So I’ve been reading a book by James G. Cowan called The Elements of the Aborigine Tradition, and I’ve been putting up with balderdash like “This suggests that science has no way of answering problems posed by the spirit, however much it might claim to have identified the structure of DNA and the principles of life in the laboratory. The Rainbow Snake as an expression of world creation resolves that problem…” because he has a lot of interesting things to say about Aboriginal culture, but this, this is too much:

The etymology of the word ‘rite’ more properly suggests the origin of Aboriginal ceremony than does its obvious association with religious ritual. This, of course, is never far away, as most ceremonies are in one way or another religious. But the earlier etymological meaning, deriving from the Latin word recte meaning ‘in a straight line, perpendicularity [sic], uprightly’ goes nearer to the heart of what Aboriginal ritual means to them.

The etymological fallacy—using a word’s etymology as a guide to its current meaning—is bad enough, but at least it can get people to learn etymologies. This alleged etymology is just plain wrong. The word rite is from Latin ritus ‘ceremony,’ which has nothing to do with rectus ‘straight.’ Don’t publishers fact-check any more? (That’s a rhetorical question; I know they don’t.)


  1. I’m uncertain why this case would be considered an etymological fallacy. Cowan isn’t trying to revert a word back to its original meaning. He merely suggests that an earlier etymological meaning “goes nearer to the heart of what Aboriginal ritual means to them.” He seems to be bringing it up just as a guide to the reader to better understand how Aboriginal people think of their rites. I feel like the focus is on helping understand their point of view rather than using it “as a guide to current meaning.”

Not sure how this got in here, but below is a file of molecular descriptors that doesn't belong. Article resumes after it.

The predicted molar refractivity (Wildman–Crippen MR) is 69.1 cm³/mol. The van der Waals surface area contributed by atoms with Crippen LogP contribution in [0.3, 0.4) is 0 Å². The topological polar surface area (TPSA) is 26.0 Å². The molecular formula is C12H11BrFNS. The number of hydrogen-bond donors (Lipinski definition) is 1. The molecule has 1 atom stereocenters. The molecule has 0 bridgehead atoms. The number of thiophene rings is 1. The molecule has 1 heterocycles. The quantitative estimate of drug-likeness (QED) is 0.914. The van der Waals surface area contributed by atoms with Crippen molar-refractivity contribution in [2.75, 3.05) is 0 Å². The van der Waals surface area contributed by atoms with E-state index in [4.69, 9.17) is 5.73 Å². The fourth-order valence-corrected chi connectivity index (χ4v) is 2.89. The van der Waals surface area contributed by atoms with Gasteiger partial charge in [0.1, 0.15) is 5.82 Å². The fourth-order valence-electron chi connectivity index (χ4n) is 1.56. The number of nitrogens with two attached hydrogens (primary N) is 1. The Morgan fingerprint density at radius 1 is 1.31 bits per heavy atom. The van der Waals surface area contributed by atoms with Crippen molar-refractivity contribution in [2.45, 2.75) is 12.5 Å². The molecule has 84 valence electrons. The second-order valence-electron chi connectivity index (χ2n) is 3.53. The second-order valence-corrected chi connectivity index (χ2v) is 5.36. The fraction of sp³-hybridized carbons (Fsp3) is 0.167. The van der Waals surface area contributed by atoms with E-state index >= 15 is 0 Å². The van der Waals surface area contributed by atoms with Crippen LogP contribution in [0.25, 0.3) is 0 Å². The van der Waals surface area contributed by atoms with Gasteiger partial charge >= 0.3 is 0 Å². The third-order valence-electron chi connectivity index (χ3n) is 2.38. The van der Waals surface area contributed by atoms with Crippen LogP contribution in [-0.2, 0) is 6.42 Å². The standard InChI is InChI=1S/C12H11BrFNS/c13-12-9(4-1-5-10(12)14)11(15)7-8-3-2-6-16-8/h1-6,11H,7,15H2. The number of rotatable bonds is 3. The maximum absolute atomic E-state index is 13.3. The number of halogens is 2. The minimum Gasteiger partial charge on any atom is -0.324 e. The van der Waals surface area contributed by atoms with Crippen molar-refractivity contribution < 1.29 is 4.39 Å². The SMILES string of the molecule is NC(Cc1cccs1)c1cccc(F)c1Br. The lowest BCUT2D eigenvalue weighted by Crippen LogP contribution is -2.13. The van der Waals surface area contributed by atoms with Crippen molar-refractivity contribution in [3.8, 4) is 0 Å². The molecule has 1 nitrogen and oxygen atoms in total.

2. My post was chopped there at the end. It should have read “… rather than using it as a guide to (a word’s) current meaning.”

  3. Well of course the adverb rite can mean the same as recte (or, as Varro points out, rate), and I could swear that some ancient source claims that this is the actual etymology. It certainly seems like a plausible ancient etymological speculation.

  4. Huh. Well, I guess I shouldn’t be so hard on poor Mr. Cowan then.

  5. This kind of thing is a staple of Chinese exegesis. Words “ming” mean name, command, and bright [perspicuous, perspicaceous], and these concepts are routinely interwoven in explanations (for example, of the “rectification of names”). I have even seen “ming” words meaning “birdcall” and “dim” dragged in. Some of these mings are etymologically related and some not.
    Whether we should use this method today is another question.

  6. That was me and no, I don’t know how it happened.

  7. Melissa Spore says:

    I fully support the Hat’s criticism. Whatever careful (or weasle) wording Mr Cowan gives, he clearly counts on association between right and rite. He choose the distant “recte’ to exploit the association. He didn’t choose upright or straight to introduce the concept. He wants to benefit (gain some credibility) from the etymological fallacy.
    This reminds me of my long-cherished confusion of hyster–(Greek huster, womb) with histori (from historein, to inquire, & histr, learned man). I loved the idea that history referred to womb. Once I learned of my error, I continued to exploit the false connection. I vehemently argued against herstory, by claiming that “history” had deep female connotations. I was just a bit clever about not saying they had the same roots. Like Mr. Cowan, it served my purpose.